Please stop spouting nonsense theories about the meaning of consciousness

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Please stop spouting nonsense theories about the meaning of consciousness

Pascal-Emmanuel Gobry

Many of our existing theories are not only wrong, they're irresponsible


Quote:Dennett's last book, From Bacteria to Bach and Back made this "illusion" argument by pointing out that our brains ceaselessly construct and modify and process the "raw data" from our senses into a coherent picture. The idea that our brains construct a not-completely-accurate picture of the world for us is not exactly new. Scientists have known this for decades, and philosophers for literally millennia. Any child can notice it: What we see when we open our eyes is a composite picture made by our mind using data from both of our eyes, which is why there are optical illusions and why if you block out one eye and then the other you will see things differently than with both eyes open. And, yes, this is true of everything else we experience, not just sight.

But this is a complete non-sequitur. That our conscious experience is constructed by our brain does not in any way shape or form prove that consciousness is an illusion. If I say that I'm going to see Shakespeare's Hamlet tonight, and you respond by saying, "That's not true, because Hamlet never existed," that fact would be irrelevant: I will still be sitting in a theater experiencing Shakespeare's Hamlet. The fact that our consciousness is in a large sense a "theater" is important to know, but it doesn't alter the fact that there is still "someone" watching the play.

In fact, this point could just as easily be taken as evidence for the existence of the spiritual world. Our brain ceaselessly constructs reality for us. Indeed, we only grasp reality through concepts, which are nonphysical realities. We only see a flower as red because we have a concept of the color red; there is no such thing as the color red in reality, only different wavelengths of light perceived by our nervous system and interpreted by our minds in such a way as to give us the utterly subjective experience of seeing something as red. In this sense, we have a much more intimate experience of the nonmaterial world of concepts, ideas, and the mind, than of the world of matter.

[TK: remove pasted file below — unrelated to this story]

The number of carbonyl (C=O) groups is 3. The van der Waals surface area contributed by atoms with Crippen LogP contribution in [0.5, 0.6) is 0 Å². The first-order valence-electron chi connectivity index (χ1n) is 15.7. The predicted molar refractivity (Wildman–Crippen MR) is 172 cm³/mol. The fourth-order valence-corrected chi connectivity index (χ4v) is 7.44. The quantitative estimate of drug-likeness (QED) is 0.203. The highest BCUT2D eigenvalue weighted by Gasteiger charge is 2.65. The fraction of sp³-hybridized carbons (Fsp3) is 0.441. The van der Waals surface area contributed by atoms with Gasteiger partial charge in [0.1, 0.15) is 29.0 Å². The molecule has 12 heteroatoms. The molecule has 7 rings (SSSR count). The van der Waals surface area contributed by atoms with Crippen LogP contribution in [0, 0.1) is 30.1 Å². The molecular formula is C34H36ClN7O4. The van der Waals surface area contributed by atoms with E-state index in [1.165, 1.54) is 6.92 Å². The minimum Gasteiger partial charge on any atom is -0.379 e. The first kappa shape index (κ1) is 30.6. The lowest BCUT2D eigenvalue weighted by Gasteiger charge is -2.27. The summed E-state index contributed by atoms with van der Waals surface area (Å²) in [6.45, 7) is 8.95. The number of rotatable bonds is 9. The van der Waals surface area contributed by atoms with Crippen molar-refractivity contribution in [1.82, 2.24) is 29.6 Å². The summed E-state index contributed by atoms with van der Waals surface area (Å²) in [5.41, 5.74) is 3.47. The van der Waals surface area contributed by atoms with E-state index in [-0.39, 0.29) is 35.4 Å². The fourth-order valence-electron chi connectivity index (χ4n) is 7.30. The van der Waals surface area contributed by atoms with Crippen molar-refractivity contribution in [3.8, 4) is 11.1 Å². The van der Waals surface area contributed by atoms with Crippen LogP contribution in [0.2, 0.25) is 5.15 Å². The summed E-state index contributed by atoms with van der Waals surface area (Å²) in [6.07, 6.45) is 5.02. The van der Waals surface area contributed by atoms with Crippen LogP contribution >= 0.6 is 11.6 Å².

But the bottom line is this: Of course consciousness is not an illusion, since it's the only thing that we have direct, unmediated experience of...
'Historically, we may regard materialism as a system of dogma set up to combat orthodox dogma...Accordingly we find that, as ancient orthodoxies disintegrate, materialism more and more gives way to scepticism.'

- Bertrand Russell


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Regarding this bit:


Quote:In fact, this point could just as easily be taken as evidence for the existence of the spiritual world. Our brain ceaselessly constructs reality for us. Indeed, we only grasp reality through concepts, which are nonphysical realities. We only see a flower as red because we have a concept of the color red; there is no such thing as the color red in reality, only different wavelengths of light perceived by our nervous system and interpreted by our minds in such a way as to give us the utterly subjective experience of seeing something as red. In this sense, we have a much more intimate experience of the nonmaterial world of concepts, ideas, and the mind, than of the world of matter.


It occurred to me that Bertrand Russel, atheist author of Why I am Not a Christian, actually said something similar: